There’s a new breed of email apps trending these days. These apps are designed to help users get productive with their inboxes and ultimately reach inbox zero. They have several common denominators, including gestures, action-based functionality, scheduling, and integration with other productivity tools like tasks and calendars. They make for a good compliment to project management apps such as Clarizen, Wrike, or JIRA, making your work life that little bit more manageable.
A growing number of these email apps have been released to the public, signalling evident interest in this approach to email. I’ve managed to round up ten (10) email apps that fit into this trend, some of which you may or may not have heard of before. Let’s take a look at these email apps and see what they have to offer users in need of a more effective and flexible solution to email.
There’s been a ton of hubbub in the past year or so about achieving Inbox Zero, which is apparently some sort of Nirvana for the Millenials, as they’re called. Well, I’ve got news for you: it’s not going to happen. There’s no app that will make Inbox Zero work for you because, as a concept, Inbox Zero is idiotic — no intended offence, of course. The problem isn’t that people get too much email. The problem is that our email spends too much time trying to get our attention.
A ton of people, though, have understandably misunderstood this. Instead of trying to make meaningful differences in the way we check, read, and send email, most apps are trying to make differences in the way we categorize it. That’s wrong. The Delete button is my favourite, and if you think there’s any other way to truly get rid of everything in your inbox, you’re cheating.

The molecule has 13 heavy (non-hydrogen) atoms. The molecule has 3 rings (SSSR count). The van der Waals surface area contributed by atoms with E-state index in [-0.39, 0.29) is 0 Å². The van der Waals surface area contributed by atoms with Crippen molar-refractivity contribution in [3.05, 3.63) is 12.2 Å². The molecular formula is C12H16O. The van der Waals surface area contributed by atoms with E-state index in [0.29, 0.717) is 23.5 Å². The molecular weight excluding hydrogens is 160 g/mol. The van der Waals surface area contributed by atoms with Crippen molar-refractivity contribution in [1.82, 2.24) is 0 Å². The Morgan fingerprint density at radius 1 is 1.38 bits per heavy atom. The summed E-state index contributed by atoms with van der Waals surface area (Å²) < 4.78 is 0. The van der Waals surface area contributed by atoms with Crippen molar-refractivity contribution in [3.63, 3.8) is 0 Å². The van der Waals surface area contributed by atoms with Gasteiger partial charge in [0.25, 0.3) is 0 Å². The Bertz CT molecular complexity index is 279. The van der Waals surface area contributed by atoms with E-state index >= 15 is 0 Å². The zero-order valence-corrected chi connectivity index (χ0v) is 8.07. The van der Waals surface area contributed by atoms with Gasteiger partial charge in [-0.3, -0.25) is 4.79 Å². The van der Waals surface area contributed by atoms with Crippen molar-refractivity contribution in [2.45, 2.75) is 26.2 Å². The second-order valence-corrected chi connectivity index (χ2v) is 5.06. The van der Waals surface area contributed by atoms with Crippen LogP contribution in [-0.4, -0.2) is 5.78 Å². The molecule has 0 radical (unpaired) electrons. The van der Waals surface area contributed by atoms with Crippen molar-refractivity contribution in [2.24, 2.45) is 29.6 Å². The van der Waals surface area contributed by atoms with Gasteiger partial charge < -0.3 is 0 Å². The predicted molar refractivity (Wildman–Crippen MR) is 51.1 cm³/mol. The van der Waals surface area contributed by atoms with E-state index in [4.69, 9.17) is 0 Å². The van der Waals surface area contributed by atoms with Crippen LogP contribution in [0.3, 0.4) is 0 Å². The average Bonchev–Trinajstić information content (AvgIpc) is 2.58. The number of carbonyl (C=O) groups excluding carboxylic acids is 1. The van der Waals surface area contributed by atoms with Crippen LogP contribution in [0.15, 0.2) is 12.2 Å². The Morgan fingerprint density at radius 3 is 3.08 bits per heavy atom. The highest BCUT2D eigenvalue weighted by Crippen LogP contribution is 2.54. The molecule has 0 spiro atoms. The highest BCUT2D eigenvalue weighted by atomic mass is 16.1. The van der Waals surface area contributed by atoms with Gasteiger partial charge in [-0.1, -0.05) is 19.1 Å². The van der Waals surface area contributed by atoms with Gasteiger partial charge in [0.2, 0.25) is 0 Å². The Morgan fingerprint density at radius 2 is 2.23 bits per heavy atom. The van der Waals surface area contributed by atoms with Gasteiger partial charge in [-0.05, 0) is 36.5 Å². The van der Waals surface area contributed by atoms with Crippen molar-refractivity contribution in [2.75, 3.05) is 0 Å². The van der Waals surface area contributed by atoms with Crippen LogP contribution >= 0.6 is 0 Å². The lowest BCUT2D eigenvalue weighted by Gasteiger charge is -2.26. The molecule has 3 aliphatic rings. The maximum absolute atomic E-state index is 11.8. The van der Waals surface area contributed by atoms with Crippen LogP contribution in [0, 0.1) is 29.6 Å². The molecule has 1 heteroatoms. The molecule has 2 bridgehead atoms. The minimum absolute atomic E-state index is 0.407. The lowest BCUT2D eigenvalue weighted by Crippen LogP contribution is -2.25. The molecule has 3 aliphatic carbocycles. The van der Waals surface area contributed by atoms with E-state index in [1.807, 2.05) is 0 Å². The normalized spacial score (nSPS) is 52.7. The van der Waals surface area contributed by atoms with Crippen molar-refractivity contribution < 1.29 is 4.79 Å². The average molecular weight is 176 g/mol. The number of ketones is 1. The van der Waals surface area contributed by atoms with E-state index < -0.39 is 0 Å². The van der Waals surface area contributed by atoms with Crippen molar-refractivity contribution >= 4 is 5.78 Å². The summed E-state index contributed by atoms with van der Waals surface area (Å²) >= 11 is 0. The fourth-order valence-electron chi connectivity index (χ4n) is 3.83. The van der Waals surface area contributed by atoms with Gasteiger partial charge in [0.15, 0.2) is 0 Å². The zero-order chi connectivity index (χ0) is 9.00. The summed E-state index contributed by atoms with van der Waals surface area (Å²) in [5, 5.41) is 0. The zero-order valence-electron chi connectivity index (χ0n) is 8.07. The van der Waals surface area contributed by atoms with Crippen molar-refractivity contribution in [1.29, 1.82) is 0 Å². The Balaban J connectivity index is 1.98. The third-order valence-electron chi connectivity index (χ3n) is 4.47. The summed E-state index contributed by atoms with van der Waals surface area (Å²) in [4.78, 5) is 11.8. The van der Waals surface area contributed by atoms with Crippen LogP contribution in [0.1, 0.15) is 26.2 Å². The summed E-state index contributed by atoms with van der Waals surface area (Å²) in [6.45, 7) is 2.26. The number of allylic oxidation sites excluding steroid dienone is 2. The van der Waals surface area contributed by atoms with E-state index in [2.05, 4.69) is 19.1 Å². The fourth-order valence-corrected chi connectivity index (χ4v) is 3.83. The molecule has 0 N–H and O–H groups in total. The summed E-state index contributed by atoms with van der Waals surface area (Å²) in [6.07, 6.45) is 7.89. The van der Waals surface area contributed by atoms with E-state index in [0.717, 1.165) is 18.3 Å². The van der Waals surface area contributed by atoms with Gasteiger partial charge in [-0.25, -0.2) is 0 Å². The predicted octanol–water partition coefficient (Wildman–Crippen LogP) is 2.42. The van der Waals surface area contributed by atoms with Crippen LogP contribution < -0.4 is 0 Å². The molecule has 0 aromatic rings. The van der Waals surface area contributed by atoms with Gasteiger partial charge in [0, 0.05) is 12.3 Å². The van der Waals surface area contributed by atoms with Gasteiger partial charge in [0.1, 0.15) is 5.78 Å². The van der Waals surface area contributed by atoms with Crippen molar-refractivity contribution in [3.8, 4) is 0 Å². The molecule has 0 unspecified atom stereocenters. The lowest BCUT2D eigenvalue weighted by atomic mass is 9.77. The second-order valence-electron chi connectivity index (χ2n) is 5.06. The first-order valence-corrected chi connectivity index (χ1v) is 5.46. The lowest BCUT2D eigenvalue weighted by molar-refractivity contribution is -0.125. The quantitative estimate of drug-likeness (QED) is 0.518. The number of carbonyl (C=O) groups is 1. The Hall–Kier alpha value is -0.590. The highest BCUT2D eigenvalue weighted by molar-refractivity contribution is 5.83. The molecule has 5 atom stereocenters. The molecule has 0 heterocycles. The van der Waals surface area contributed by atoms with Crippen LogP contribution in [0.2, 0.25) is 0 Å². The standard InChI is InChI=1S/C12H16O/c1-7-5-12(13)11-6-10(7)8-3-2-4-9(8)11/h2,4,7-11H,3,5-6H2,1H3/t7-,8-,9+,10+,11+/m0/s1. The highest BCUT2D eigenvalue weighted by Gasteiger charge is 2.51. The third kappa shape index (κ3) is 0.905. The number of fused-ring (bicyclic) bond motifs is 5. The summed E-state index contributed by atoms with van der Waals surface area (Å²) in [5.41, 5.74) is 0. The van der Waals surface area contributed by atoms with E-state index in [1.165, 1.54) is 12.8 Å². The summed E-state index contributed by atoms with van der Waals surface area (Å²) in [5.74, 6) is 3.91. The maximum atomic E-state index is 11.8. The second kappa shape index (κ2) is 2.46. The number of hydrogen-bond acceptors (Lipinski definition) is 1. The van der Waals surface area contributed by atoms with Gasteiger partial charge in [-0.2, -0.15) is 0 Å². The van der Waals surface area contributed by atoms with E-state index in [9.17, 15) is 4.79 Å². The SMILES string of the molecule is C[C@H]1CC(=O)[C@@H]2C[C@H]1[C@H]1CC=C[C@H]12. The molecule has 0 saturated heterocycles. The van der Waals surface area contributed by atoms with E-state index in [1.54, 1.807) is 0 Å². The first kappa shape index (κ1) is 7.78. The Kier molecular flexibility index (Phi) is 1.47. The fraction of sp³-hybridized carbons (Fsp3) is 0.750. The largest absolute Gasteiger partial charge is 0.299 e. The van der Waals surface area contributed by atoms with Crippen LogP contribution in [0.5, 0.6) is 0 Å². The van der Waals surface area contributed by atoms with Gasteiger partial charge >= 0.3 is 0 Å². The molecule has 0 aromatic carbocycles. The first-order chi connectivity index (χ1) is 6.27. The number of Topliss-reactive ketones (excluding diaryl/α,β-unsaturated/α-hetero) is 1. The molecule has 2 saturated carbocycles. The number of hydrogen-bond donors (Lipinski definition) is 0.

So I’m excited to say this: myMail is the email app that actually solves the problem. Read on for more about what this app does so well.
Although still one of the most universal and reliable forms of communication, email is quickly becoming stagnant and in need of a change. Despite it being an undertaking of epic proportions, many have taken up the challenge and new services and apps have started populating our devices and permeating our workflows.
One such app for which I had high hopes was Evomail. It promised exquisite design, innovative features and a streamlined experience. Sadly though, it fell short of the mark.
If you have been following along with the App Store you have probably seen email apps in the headlines a lot lately. It seems, with the App Store becoming five this year, developers are making strides in the seemingly impossible task of helping alleviate the pain of email, and I think we are on the forefront of new email applications. In more time, I think they will become very similar to task or notes applications where the choices seem endless. Just a few days ago at WWDC, Tim Cook said,
… over 93% of applications are downloaded at least once a month.
Which means there are plenty of users looking for plenty of choices when it comes to choosing applications.
Email on the iPhone is, for me, an interesting topic. I’ve tried a lot of email apps over the years and I’ve come to realize that nobody is really handling mobile email properly. The original Mail app that Apple ships with iOS is, all things considered, pretty good. It works handily with whatever email account I’ve thrown at it over the years (Hotmail, Gmail, @mac and now iCloud). It lets me respond to email and deal with it if I need to. But some people felt it was incomplete.